Tempe. reduction ()


Spraying water





Water cooling





Spraying water





Evaporating cooling




Current study

Spraying water




Figure 14. Power with air flow rate

The PV module performance is contrasted in Table 5 with that of earlier studies that enhanced the performance of the PV module using related cooling techniques. Comparing the performance of the PV module to the reference PV module without cooling, it can see how evaporative cooling affects the PV module's performance.

5. Conclusions

In this study, an economical water spray-based cooling for solar modules is experimentally evaluated. Six water nozzles are positioned at the upper edge of the module to cool the PV panel's front surface, and air is pumped from an evaporative cooler to cool the panel's back. Nozzles are among the products that may be bought commercially in addition to connecting tubes and wooden frames. The temperature of the PV module and the ambient air are both measured using thermocouples. The type, location, angle, and number of nozzles as well as the air mass flow rate are recorded while numerous sprinkler management options are suggested and evaluated. The experiment's findings revealed that:

  1. Cooling the photoelectric panels with water and air together at the same time enhances the panels.
  2. Cooling the photovoltaic panels with water and air simultaneously, reducing the average surface temperature from 58 to 35℃.
  3. Based on the results, six nozzles can provide maximum output power at this angle and nozzle number, as well as a uniform film and acceptable water loss along the boundaries (less than 10%).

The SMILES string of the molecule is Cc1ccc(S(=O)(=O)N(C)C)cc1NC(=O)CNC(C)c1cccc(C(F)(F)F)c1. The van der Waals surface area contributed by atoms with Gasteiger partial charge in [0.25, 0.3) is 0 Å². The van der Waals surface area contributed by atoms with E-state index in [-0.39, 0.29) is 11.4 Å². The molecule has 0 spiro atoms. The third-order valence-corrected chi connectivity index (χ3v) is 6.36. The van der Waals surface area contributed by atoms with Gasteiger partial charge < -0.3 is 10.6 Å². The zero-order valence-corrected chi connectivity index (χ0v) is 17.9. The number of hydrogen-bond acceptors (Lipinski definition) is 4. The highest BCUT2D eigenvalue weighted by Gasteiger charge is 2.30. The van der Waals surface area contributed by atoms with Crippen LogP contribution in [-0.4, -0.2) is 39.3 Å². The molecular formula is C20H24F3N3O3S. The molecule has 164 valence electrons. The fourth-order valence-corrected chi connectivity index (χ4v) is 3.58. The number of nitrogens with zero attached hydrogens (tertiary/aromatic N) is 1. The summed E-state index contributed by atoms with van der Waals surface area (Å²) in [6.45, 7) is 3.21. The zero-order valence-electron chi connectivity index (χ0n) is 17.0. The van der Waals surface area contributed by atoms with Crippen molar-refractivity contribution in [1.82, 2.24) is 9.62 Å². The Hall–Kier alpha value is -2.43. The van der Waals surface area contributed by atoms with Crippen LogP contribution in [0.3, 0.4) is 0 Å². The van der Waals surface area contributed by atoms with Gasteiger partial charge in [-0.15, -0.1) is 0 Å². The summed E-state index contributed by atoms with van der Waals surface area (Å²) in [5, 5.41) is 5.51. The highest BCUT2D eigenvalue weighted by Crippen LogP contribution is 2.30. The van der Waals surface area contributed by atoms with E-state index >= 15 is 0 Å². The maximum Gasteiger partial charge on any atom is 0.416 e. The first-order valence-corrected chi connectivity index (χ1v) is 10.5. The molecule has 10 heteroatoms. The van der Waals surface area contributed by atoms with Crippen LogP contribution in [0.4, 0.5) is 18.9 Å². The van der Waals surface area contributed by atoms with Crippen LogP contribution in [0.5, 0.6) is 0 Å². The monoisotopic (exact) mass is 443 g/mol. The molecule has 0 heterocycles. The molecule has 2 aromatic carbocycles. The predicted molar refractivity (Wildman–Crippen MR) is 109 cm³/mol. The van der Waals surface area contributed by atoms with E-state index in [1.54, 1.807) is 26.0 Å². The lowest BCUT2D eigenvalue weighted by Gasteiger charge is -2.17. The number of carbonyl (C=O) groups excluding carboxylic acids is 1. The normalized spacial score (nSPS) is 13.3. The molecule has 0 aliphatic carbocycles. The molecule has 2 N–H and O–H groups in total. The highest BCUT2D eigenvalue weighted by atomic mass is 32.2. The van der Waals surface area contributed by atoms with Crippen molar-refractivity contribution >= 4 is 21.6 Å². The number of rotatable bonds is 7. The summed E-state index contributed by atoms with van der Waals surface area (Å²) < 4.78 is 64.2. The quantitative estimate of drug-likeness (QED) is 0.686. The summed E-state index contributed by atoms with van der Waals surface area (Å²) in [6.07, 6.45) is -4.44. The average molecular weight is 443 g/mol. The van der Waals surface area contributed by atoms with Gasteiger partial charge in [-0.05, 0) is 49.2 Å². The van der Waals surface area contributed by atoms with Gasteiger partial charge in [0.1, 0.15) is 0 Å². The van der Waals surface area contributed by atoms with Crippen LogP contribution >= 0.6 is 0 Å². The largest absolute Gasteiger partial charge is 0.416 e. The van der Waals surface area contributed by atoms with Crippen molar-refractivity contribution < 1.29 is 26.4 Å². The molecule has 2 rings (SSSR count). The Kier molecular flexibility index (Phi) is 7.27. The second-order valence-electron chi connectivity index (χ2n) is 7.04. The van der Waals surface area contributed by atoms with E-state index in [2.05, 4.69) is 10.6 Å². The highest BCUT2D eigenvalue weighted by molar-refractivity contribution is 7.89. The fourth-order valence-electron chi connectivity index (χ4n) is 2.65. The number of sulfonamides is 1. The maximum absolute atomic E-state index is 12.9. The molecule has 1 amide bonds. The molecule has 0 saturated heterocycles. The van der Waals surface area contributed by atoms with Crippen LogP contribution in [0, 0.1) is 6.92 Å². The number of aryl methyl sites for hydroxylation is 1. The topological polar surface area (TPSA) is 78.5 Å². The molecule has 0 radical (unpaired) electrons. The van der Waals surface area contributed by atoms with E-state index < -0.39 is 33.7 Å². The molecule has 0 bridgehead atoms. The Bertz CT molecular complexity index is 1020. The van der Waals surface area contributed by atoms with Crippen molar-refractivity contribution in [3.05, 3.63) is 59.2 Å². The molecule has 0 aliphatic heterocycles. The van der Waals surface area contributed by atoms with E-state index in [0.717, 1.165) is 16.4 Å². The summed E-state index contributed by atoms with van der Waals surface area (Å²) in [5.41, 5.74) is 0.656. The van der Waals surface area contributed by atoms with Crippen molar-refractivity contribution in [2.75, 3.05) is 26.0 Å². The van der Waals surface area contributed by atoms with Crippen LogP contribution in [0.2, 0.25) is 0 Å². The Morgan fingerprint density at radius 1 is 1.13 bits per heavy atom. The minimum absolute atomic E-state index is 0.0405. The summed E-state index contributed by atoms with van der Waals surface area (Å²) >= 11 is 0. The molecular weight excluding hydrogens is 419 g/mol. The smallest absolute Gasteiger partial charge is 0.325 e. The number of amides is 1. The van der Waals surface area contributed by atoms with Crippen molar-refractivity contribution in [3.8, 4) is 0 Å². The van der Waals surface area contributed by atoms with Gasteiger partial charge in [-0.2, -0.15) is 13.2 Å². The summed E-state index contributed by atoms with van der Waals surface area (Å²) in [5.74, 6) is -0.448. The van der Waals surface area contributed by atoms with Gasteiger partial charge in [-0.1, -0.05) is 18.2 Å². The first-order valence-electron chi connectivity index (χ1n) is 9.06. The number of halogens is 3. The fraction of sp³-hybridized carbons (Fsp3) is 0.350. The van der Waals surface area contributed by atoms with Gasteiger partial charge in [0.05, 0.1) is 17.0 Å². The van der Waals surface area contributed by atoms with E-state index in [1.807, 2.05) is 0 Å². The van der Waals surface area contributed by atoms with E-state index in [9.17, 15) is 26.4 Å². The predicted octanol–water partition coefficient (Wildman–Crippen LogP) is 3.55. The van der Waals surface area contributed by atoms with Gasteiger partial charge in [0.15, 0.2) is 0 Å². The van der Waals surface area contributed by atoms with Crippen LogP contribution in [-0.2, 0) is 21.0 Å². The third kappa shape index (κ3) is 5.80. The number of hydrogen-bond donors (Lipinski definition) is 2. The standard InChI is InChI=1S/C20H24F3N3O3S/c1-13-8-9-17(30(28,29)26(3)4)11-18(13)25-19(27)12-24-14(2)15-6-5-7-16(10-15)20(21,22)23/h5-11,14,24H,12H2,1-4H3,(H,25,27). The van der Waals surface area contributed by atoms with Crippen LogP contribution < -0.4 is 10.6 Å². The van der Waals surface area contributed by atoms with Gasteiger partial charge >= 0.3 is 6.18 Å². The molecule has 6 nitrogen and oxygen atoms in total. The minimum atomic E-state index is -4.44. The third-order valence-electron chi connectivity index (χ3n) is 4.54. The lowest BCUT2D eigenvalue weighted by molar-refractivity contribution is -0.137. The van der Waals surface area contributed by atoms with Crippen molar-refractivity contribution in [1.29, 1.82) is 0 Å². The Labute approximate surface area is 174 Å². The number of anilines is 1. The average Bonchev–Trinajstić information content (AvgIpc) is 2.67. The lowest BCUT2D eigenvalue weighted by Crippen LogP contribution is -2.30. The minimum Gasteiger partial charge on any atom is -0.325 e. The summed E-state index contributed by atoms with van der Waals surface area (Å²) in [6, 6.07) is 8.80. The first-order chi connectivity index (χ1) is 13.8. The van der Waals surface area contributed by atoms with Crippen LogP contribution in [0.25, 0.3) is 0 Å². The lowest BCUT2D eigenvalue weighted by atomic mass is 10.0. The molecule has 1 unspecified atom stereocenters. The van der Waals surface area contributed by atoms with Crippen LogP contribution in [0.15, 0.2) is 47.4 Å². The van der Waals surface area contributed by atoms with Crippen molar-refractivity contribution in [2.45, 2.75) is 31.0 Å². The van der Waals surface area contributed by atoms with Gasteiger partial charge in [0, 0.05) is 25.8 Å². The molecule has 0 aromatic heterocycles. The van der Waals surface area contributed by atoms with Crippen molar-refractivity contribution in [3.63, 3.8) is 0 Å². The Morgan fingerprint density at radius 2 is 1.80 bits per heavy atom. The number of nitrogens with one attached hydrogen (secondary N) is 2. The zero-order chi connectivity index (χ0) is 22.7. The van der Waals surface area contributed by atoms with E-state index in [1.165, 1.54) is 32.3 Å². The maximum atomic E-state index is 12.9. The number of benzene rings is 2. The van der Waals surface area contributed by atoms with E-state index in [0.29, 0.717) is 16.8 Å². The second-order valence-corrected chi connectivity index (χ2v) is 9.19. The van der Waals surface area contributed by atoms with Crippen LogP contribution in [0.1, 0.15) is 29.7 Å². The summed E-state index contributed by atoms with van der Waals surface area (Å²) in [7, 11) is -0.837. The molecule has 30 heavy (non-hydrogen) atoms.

4. Based on the results, an optimum air flow rate that can produce the maximum output power is 0.25 kg/s.
  5. Improve panel power by 13% when just air is used, 20% when only water is used, and 24% when both water and air are used.
  6. Increase electricity efficiency by 41% when utilizing water and air simultaneously, 32% when using only air, and 22% when using only water.
  7. Enhancement electrical power and efficiency.
  8. More temperature distribution of PV panels.
  9. Cooling the air -water is the best method from the others (No cooling, Air cooling, Water cooling).

[1] Andreev, V.A.C.M., Grilikhes, V.A., Rumiantsev, V.D. (1997). Photovoltaic Conversion of Con- Centrated Sunlight. Wiley.

[2] Kumar, K., Sharma, S., Jain, L., Al Khaimah, R. (2007). Standalone Photovoltaic (PV) module outdoor testing facility for UAE climate. Submitted to CSEM-UAE Innovation Center LLC.

[3] Edenburn, M. (1980). Active and passive cooling for concentrating photovoltaic arrays. Sandia Labs., Albuquerque, NM (USA).

[4] Minano, J., Gonzalez, J., Zanesco, I. (1994). Flat high concentration devices. Proceedings of 1994 IEEE 1st World Conference on Photovoltaic Energy Conversion - WCPEC (A Joint Conference of PVSC, PVSEC and PSEC), pp. 1123-1126.